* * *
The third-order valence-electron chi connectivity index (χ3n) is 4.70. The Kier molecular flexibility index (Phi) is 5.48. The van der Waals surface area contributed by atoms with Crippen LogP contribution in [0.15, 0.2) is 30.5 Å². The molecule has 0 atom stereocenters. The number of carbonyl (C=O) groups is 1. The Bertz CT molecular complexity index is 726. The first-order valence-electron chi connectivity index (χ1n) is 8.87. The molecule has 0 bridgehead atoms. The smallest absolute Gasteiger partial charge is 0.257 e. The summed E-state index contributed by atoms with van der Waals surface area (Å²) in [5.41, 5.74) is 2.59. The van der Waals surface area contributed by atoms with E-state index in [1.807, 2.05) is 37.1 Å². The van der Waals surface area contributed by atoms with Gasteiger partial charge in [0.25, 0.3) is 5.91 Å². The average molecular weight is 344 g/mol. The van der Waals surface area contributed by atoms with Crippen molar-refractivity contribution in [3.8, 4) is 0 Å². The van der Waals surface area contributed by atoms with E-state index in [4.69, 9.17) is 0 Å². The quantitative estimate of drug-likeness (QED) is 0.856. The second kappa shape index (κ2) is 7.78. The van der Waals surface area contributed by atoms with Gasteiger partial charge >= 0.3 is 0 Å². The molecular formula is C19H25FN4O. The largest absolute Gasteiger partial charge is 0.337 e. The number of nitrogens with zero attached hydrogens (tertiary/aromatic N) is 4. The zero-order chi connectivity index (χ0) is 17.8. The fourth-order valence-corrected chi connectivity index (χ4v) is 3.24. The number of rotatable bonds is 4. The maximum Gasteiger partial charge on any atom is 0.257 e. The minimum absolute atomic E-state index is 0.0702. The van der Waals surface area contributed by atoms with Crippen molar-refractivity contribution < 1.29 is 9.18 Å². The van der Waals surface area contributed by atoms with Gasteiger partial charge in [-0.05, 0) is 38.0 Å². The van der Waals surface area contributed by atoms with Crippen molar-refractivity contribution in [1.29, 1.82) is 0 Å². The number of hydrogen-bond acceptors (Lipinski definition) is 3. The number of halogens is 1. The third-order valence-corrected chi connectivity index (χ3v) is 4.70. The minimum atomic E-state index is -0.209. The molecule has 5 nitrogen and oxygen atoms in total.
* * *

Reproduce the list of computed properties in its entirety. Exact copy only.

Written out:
The third-order valence-electron chi connectivity index (χ3n) is 4.70. The Kier molecular flexibility index (Phi) is 5.48. The van der Waals surface area contributed by atoms with Crippen LogP contribution in [0.15, 0.2) is 30.5 Å². The molecule has 0 atom stereocenters. The number of carbonyl (C=O) groups is 1. The Bertz CT molecular complexity index is 726. The first-order valence-electron chi connectivity index (χ1n) is 8.87. The molecule has 0 bridgehead atoms. The smallest absolute Gasteiger partial charge is 0.257 e. The summed E-state index contributed by atoms with van der Waals surface area (Å²) in [5.41, 5.74) is 2.59. The van der Waals surface area contributed by atoms with E-state index in [1.807, 2.05) is 37.1 Å². The van der Waals surface area contributed by atoms with Gasteiger partial charge in [0.25, 0.3) is 5.91 Å². The average molecular weight is 344 g/mol. The van der Waals surface area contributed by atoms with Crippen molar-refractivity contribution in [3.8, 4) is 0 Å². The van der Waals surface area contributed by atoms with E-state index in [4.69, 9.17) is 0 Å². The quantitative estimate of drug-likeness (QED) is 0.856. The second kappa shape index (κ2) is 7.78. The van der Waals surface area contributed by atoms with Gasteiger partial charge >= 0.3 is 0 Å². The molecular formula is C19H25FN4O. The largest absolute Gasteiger partial charge is 0.337 e. The number of nitrogens with zero attached hydrogens (tertiary/aromatic N) is 4. The zero-order chi connectivity index (χ0) is 17.8. The fourth-order valence-corrected chi connectivity index (χ4v) is 3.24. The number of rotatable bonds is 4. The maximum Gasteiger partial charge on any atom is 0.257 e. The minimum absolute atomic E-state index is 0.0702. The van der Waals surface area contributed by atoms with Crippen molar-refractivity contribution < 1.29 is 9.18 Å². The van der Waals surface area contributed by atoms with Gasteiger partial charge in [-0.05, 0) is 38.0 Å². The van der Waals surface area contributed by atoms with Crippen molar-refractivity contribution in [1.29, 1.82) is 0 Å². The number of hydrogen-bond acceptors (Lipinski definition) is 3. The number of halogens is 1. The third-order valence-corrected chi connectivity index (χ3v) is 4.70. The minimum atomic E-state index is -0.209. The molecule has 5 nitrogen and oxygen atoms in total.